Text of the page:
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Helping Without Hurting Yourself or the Care Receiver
Many a needy person has traveled down a lonely road and no one seemed to care. Many of those who reach out with a helping hand, get burned or burned-out. Where’s the balance? What’s the right thing to do?
Some in need feel shunned and no one seems to notice. While this may be true in a lot of cases, it also may speak loudly that many don’t know how to help you. So they do nothing. On the other hand, others do too much. Yes, it’s possible. The caregiver may become exhausted. The care receiver becomes ultra-dependent. What’s a helper supposed to do? Rare are the absolutes, but here is a suggestion.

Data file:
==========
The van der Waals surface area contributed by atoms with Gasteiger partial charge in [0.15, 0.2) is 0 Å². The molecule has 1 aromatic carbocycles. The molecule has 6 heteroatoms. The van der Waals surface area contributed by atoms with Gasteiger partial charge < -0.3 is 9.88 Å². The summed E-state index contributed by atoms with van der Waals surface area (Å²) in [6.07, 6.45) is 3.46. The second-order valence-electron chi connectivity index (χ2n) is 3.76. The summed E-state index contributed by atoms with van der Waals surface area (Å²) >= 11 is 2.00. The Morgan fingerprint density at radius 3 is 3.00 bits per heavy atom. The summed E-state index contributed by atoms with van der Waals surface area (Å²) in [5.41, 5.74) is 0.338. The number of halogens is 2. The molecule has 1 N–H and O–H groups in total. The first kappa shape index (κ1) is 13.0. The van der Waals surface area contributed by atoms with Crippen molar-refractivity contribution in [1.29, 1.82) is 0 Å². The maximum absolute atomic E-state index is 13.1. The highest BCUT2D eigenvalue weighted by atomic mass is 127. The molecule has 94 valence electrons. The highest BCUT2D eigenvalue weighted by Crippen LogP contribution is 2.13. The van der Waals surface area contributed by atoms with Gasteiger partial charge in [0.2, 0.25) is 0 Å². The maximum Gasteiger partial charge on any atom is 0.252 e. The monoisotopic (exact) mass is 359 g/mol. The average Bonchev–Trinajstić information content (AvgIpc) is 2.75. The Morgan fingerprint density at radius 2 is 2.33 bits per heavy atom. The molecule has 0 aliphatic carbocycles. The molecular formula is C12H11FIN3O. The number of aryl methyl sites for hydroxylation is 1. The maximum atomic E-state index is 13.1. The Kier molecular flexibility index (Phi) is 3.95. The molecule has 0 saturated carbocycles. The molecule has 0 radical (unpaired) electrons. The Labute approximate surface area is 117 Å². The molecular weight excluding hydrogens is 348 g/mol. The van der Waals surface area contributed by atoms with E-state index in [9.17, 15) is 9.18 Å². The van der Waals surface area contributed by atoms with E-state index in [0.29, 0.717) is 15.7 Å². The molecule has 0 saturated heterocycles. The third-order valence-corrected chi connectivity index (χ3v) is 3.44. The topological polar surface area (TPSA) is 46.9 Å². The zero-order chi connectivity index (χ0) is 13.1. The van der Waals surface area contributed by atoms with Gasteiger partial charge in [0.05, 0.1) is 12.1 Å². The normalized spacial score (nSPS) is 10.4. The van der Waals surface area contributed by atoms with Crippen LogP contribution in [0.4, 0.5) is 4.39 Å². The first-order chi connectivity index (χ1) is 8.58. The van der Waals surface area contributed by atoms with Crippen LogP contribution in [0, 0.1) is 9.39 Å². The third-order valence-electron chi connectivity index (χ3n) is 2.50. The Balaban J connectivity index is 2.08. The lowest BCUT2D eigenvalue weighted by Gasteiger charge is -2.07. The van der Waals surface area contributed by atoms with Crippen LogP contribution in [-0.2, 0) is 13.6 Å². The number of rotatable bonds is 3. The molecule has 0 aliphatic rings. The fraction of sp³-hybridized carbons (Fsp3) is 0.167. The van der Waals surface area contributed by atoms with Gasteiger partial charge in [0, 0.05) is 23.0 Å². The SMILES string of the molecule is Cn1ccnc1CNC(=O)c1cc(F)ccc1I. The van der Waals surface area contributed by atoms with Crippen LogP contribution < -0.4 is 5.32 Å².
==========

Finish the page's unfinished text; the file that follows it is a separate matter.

Set boundaries. Drs. Cloud and Townsend suggest that you, the individual, must “figure out what it is that you are getting for your lack of boundaries and what you stand to lose by setting boundaries” (Cloud and Townsend, p. 246). They suggest that you decide “if you are willing to risk loss. You must decide if you are willing to enforce the consequences before you set the boundaries” (Cloud and Townsend, p. 249).
It is easier to be pro-active than to clean up the mess after the fact. Setting boundaries is not a simple task, but a necessary one. It’s okay to say no. Dr. Hereford says, “Identify the actions and behaviors that you find unacceptable. Let others know when they’ve crossed the line, acted inappropriately, or disrespected you in any way” (Hereford).
It is good to set boundaries. It is okay to say no. First recognize your own feelings. Know when your person has been negated or transgressed. Voice it. Be direct. Take care of yourself and seek support when you need it.